Food prices are up, leaving restaurants, still struggling to recover from the economic impacts of the COVID-19 pandemic, in what has become the latest pandemic-era business challenge. While the math may seem fairly intuitive — if the price a restaurant pays for its food is increasing, then the price it charges for its food should go up too — in reality it is not that simple.
As it is, consumers who have grown used to the budget-friendliness of preparing food at home since the start of the pandemic may be put off by the high prices of restaurant meals, feeling an initial sticker shock as they get back to on-premises dining. By raising prices, restaurants could risk alienating consumers just as they are beginning to return, but if they do not raise prices, many restaurants may not be able to turn a profit.
How bad are the price increases right now? The most recent data from the U.S. Department of Agriculture (USDA) Economic Research Service (ERS) find that, in April, food prices were up 0.5 percent month over month, 2.4 percent year over year. Meanwhile, data from the U.S. Bureau of Labor Statistics (BLS) Consumer Price Index (CPI) find that, for consumers, restaurant prices are rising much more quickly than grocery prices. In the last year, “food away from home” prices have increased 4.0 percent, while “food at home” has gone up only 0.7 percent.
Some restaurant businesses, large and small, have in fact been raising menu prices in response to these rising costs. For instance, Chipotle Mexican Grill recently made headlines for raising menu prices about 4 percent. Meanwhile, in cities throughout America, area news outlets have been noting price hikes at small, local restaurants.
In Berkeley, California, one restaurant has responded to the price increases by temporarily closing. Lex Gopnik-Lewinski, owner of Augie’s Montréal Deli, told SFGATE, “We looked at what the pricing would have to be, and it would just be too expensive. It would turn off our customers. And we would just feel kind of crappy about it.”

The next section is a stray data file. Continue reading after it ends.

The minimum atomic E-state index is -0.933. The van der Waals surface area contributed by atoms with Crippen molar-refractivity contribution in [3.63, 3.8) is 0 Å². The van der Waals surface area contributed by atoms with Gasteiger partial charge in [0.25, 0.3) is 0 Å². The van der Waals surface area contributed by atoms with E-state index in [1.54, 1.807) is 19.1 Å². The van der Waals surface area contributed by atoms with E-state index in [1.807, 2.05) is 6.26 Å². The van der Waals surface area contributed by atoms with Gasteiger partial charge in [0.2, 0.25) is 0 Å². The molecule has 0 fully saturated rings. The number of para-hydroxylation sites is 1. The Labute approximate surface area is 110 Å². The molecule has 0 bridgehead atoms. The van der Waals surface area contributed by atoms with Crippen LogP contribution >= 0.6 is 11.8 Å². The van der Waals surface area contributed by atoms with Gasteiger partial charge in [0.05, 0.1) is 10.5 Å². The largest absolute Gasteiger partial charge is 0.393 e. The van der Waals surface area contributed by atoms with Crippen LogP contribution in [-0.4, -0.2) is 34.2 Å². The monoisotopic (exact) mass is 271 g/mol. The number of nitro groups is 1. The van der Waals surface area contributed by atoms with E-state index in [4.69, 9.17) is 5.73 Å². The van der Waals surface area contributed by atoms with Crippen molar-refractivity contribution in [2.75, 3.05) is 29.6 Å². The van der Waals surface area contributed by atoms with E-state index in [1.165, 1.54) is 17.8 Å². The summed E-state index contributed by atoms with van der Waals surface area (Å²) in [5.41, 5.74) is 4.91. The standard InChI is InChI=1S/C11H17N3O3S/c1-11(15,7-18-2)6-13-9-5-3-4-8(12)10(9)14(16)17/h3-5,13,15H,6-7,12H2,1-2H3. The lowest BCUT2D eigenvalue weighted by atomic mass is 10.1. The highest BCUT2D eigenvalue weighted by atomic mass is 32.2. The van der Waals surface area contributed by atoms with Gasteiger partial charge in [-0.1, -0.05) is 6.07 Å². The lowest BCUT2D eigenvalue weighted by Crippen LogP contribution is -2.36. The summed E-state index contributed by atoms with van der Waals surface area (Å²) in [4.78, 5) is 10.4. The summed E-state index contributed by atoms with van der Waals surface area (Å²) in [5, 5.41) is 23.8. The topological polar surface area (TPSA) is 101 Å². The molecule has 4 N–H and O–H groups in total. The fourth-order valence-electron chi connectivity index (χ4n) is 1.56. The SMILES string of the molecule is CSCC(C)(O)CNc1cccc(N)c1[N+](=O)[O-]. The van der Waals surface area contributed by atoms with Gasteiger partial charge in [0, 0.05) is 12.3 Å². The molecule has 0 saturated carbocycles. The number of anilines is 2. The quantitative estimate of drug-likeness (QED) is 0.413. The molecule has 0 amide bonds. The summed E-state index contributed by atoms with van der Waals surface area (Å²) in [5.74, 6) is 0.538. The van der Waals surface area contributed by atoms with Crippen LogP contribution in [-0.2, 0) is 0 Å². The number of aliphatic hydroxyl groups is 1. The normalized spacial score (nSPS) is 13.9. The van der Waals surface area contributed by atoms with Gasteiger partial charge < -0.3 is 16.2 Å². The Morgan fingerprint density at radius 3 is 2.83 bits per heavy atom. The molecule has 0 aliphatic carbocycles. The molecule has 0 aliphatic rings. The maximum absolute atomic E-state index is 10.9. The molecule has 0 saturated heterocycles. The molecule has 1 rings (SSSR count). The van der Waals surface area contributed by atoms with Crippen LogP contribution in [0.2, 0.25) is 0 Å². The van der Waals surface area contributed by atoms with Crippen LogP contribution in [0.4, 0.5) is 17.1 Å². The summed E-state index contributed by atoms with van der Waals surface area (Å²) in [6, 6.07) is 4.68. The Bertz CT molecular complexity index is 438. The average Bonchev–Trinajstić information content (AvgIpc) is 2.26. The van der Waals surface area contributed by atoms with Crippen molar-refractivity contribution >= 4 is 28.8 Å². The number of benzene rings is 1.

Many restaurants have been forced to remove some items from menus altogether. For instance, Starbucks has removed oat milk from its mobile app menu as other items disappear from menus on a restaurant-to-restaurant basis amid widespread shortages. Meanwhile, as demand for chicken wings outpace supply, leading to major price increases, some restaurants are removing wings from their menus altogether. As one Cincinnati restaurateur told WCPO, “I’d be paying people to eat wings at this point.”
Many restaurants are forced to substitute menu items with what is available, given widespread supply chain shortages, or to simply menu items to accommodate what is available.
“Right now, you’re looking at significant food cost increases,” Ed Rensi, former chief executive officer of McDonald’s USA, told Fox Business. “A case of chicken was $40, now it’s about $130 per case. Prices are going up at about 1.5 percent or 2 percent per month. You’re going to start seeing the dumbing down of food [on menus as a way for restaurants] to try to stay ahead of this inflation.”
Restaurants may also benefit from federal help. Responding to these supply chain challenges, the United States Department of Agriculture announced Tuesday (June 8) that it is putting $4 billion toward strengthening the country’s food system, and legislators across party lines have recently proposed bills to inject $60 billion more into the struggling restaurant industry.